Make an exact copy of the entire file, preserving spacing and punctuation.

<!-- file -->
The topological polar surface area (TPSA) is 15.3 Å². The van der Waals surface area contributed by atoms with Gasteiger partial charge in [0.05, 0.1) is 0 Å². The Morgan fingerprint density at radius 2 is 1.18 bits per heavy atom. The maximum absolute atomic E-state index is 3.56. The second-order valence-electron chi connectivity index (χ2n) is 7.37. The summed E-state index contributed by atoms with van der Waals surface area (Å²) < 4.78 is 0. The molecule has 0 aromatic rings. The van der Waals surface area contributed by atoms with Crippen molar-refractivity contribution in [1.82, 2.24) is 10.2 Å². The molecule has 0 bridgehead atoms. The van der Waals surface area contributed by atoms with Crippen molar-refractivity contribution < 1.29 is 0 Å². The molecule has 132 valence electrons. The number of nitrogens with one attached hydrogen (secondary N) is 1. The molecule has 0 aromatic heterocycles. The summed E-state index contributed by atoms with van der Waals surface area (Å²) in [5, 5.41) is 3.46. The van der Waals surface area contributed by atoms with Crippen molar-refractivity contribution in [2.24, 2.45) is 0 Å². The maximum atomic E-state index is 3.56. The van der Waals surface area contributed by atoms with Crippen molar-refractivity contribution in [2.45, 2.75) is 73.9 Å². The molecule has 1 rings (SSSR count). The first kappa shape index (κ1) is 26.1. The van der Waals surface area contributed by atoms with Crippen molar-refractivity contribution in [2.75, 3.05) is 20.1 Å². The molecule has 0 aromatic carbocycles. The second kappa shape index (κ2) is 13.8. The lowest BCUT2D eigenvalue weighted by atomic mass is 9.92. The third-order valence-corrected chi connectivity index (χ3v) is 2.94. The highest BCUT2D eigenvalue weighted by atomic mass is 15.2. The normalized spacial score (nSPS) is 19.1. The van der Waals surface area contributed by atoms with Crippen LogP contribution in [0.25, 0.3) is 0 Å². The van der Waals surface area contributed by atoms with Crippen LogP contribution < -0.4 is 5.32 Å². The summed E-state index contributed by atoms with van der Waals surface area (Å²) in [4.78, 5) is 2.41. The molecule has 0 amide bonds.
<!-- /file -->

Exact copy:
The topological polar surface area (TPSA) is 15.3 Å². The van der Waals surface area contributed by atoms with Gasteiger partial charge in [0.05, 0.1) is 0 Å². The Morgan fingerprint density at radius 2 is 1.18 bits per heavy atom. The maximum absolute atomic E-state index is 3.56. The second-order valence-electron chi connectivity index (χ2n) is 7.37. The summed E-state index contributed by atoms with van der Waals surface area (Å²) < 4.78 is 0. The molecule has 0 aromatic rings. The van der Waals surface area contributed by atoms with Crippen molar-refractivity contribution in [1.82, 2.24) is 10.2 Å². The molecule has 0 bridgehead atoms. The van der Waals surface area contributed by atoms with Crippen molar-refractivity contribution < 1.29 is 0 Å². The molecule has 132 valence electrons. The number of nitrogens with one attached hydrogen (secondary N) is 1. The molecule has 0 aromatic heterocycles. The summed E-state index contributed by atoms with van der Waals surface area (Å²) in [5, 5.41) is 3.46. The van der Waals surface area contributed by atoms with Crippen molar-refractivity contribution in [2.24, 2.45) is 0 Å². The maximum atomic E-state index is 3.56. The van der Waals surface area contributed by atoms with Crippen molar-refractivity contribution in [2.45, 2.75) is 73.9 Å². The molecule has 1 rings (SSSR count). The first kappa shape index (κ1) is 26.1. The van der Waals surface area contributed by atoms with Crippen molar-refractivity contribution in [2.75, 3.05) is 20.1 Å². The molecule has 0 aromatic carbocycles. The second kappa shape index (κ2) is 13.8. The lowest BCUT2D eigenvalue weighted by atomic mass is 9.92. The third-order valence-corrected chi connectivity index (χ3v) is 2.94. The highest BCUT2D eigenvalue weighted by atomic mass is 15.2. The normalized spacial score (nSPS) is 19.1. The van der Waals surface area contributed by atoms with Crippen LogP contribution in [0.25, 0.3) is 0 Å². The van der Waals surface area contributed by atoms with Crippen LogP contribution < -0.4 is 5.32 Å². The summed E-state index contributed by atoms with van der Waals surface area (Å²) in [4.78, 5) is 2.41. The molecule has 0 amide bonds.